Prime Minister Justin Trudeau officially launched Canada’s campaign for a non-permanent seat on the Security Council In the lobby of the United Nations headquarters in New York on March 16, 2016.
Photo Credit: ICI Radio-Canada
Prime minister seeks UN Security Council seat
Prime Minister Justin Trudeau went to United Nations headquarters to officially launch Canada’s campaign to get a two-year temporary seat at the Security Council for the 2021-22 term. Among his arguments for were Canada’s leadership at the Paris summit on climate change, its acceptance of 25,000 Syrian refugees, and what he called “Canada’s pivotal role” in peace and security.
ListenLeader promises to revitalize historic peacekeeping role
He emphasized Canada’s role as a peacekeeper and vowing “to revitalize Canada’s historic role as a key contributor to United Nations peacekeeping, in addition to helping advance current reform efforts…
“And Canada will increase its engagement with peace operations, not just by making available our military, police, and specialized expertise, but also by supporting the civilian institutions that prevent conflict, bring stability to fragile states, and help societies recover in the aftermath of crisis,” said Trudeau.
Previous bid lost, an embarrassing defeat
Canada’s previous government had withdrawn from United Nations activity and was seen to have made a lacklustre run for a seat on the Security Council in 2010. It withdrew when it became evident Portugal would win the vote instead. It was the first time in 50 years that Canada lost a bid to win a seat on the council.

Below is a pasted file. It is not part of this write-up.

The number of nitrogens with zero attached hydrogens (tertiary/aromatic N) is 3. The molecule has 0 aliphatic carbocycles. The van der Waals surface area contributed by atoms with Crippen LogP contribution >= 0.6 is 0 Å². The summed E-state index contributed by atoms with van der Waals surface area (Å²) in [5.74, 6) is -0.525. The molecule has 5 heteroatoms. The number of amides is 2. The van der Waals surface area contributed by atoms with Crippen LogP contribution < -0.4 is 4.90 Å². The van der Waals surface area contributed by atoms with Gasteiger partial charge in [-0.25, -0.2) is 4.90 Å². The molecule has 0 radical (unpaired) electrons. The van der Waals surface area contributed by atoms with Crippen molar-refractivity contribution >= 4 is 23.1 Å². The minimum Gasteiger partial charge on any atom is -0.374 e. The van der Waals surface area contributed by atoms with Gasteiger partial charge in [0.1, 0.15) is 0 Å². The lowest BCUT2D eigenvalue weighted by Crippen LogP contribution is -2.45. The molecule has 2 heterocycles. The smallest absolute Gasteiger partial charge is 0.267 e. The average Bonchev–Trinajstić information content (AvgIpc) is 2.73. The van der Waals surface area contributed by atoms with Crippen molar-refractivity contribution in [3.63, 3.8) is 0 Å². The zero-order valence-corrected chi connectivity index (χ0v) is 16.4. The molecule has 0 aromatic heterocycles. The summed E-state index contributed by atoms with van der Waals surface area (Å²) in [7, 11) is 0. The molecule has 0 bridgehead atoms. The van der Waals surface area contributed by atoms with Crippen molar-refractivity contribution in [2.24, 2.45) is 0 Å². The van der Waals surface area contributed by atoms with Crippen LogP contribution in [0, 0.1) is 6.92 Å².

‘Time for Canada to step up once again’
After that government was defeated, newly-elected Prime Minister Justin Trudeau said, “Canada is back” as a player on the UN stage. Echoing the same message in the lobby of the UN Trudeau said, “It’s time. It is time for Canada to step up once again.”
Canada’s chances of winning the vote for a temporary seat on the UN Security Council are good, in the opinion of Colin Robertson, former diplomat and vice-president and fellow of the Canadian Global Affairs Institute. He notes the Canadian public is proud of Canada’s pioneering role in peacekeeping and is likely to approve of Trudeau plan to take a more active role in international affairs.
Reality check: Is securing a seat on the UN Security Council necessary for Canada?
By Monique Muise National Online Journalist, Politics Global News
WATCH: Global News chief political correspondent Tom Clark discusses what Prime Minister Justin Trudeau’s strategy is for raising Canada’s influence on the world.
Prime Minister Justin Trudeau began a two-day trip to New York City on Wednesday, and kicked things off with what will likely prove to be the centerpiece of his visit to the United Nations.
The prime minister confirmed that Canada will seek to re-join the powerful UN Security Council after failing — for the first time ever — to secure a seat around the table in 2010.
The upcoming bid for a two-year term starting in 2021 is part of a broader rapprochement between Canada and the United Nations that began with Trudeau welcoming UN Secretary General Ban Ki-moon to Ottawa in February.